It’s good know I am ‘on trend’ and am someone who is embracing the fastest evolving revolution in how we use services and products.
5 years ago I got rid of my car and joined ZipCar, the car sharing service. It was a big jump – having always had my own car, it was odd to sell it and adapt to life without 4 wheels. ZipCar works really well – I can book a car online anytime and there is always a new VW Golf available within 500 metres of my house – to use for an hour or a day. No more road tax, fuel costs, lease hiring or insurance – at £6.00 an hour inclusive of fuel and insurance this is a no-brainer. So I no longer have a draining asset.
Its all about experience not ownership
The trend for sharing has really taken off, with people renting out rooms, apartments, clothes and services. Think airbnb, spotify, 5nights.
According to a PwC report, 77 per cent of millennials — young adults born around the turn of the century, who tend to favour “experiences” over “things” — aspire to a pared-down life. Compared with those aged 25 and over, nearly twice as many 18 to 24-year-olds believe that access to material things is more important than ownership. Owning a car is viewed as particularly wasteful.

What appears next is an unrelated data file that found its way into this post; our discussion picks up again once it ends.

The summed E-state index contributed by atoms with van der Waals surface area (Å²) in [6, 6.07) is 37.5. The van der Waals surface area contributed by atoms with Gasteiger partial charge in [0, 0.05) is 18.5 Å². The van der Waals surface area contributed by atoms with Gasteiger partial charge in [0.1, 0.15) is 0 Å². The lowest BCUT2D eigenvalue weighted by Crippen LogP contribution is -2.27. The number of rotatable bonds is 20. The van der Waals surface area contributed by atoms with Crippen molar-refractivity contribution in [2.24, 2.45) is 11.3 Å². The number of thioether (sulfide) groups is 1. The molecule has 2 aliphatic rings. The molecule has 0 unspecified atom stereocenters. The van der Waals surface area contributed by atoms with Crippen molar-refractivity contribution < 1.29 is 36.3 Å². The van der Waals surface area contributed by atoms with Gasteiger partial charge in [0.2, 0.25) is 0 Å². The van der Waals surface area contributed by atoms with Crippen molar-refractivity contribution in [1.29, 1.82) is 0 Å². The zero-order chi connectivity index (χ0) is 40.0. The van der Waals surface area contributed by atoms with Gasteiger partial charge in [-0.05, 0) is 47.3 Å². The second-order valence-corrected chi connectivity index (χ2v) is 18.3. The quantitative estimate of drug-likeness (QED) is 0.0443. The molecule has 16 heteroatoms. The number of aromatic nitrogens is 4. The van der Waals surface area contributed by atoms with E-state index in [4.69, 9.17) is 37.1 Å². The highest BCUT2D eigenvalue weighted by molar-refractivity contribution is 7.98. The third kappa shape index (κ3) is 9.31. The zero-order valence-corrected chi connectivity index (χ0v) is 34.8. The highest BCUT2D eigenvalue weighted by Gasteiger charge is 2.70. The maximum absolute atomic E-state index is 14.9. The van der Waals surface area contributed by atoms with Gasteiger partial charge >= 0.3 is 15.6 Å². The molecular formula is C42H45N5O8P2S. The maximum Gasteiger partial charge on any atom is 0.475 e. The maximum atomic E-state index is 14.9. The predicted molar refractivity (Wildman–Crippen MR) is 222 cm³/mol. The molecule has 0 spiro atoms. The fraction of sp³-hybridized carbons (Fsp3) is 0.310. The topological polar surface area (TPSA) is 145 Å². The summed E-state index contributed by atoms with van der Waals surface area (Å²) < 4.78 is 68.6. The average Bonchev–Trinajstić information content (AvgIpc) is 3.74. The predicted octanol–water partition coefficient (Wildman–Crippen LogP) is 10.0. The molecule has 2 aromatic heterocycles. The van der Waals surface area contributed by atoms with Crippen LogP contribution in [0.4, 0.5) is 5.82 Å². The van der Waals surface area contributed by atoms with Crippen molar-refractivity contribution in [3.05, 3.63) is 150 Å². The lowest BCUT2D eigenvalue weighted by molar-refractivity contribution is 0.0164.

The economic downturn left many consumers rethinking the necessity of possessions. While the economy has rebounded, many recession-fuelled values have stuck.
The sharing economy is, according to the PwC report, getting “very big, very fast”. About 425,000 people stay at Airbnb properties every night, equivalent to 155 million stays a year — nearly 30 million more than the 127 million stays at Hilton hotels in 2014.
When Emily Loveys, 23, moved to London to study law, she wanted a dog but realised it would be impractical. So she signed up to BorrowMyDoggy, an online service where owners share their pets with local dog lovers. There she found Bramble, who she walks for an hour three days a week. “It’s great because I get out of the house and I get to play with a puppy.”
Imogen Gladwin, 21, is another of Bramble’s walkers. “I miss the companionship,” she said of her own dog, Whisper, who stays with her parents because it is not allowed in her flat in Battersea. “I love the routine and the responsibility of a dog and I love walking.”
Bramble’s owner, Kerry Grainger, 25, said: “When I moved to London I didn’t like the idea of her being stuck in a flat all day. Now I can go to work for the whole day and not worry about her.”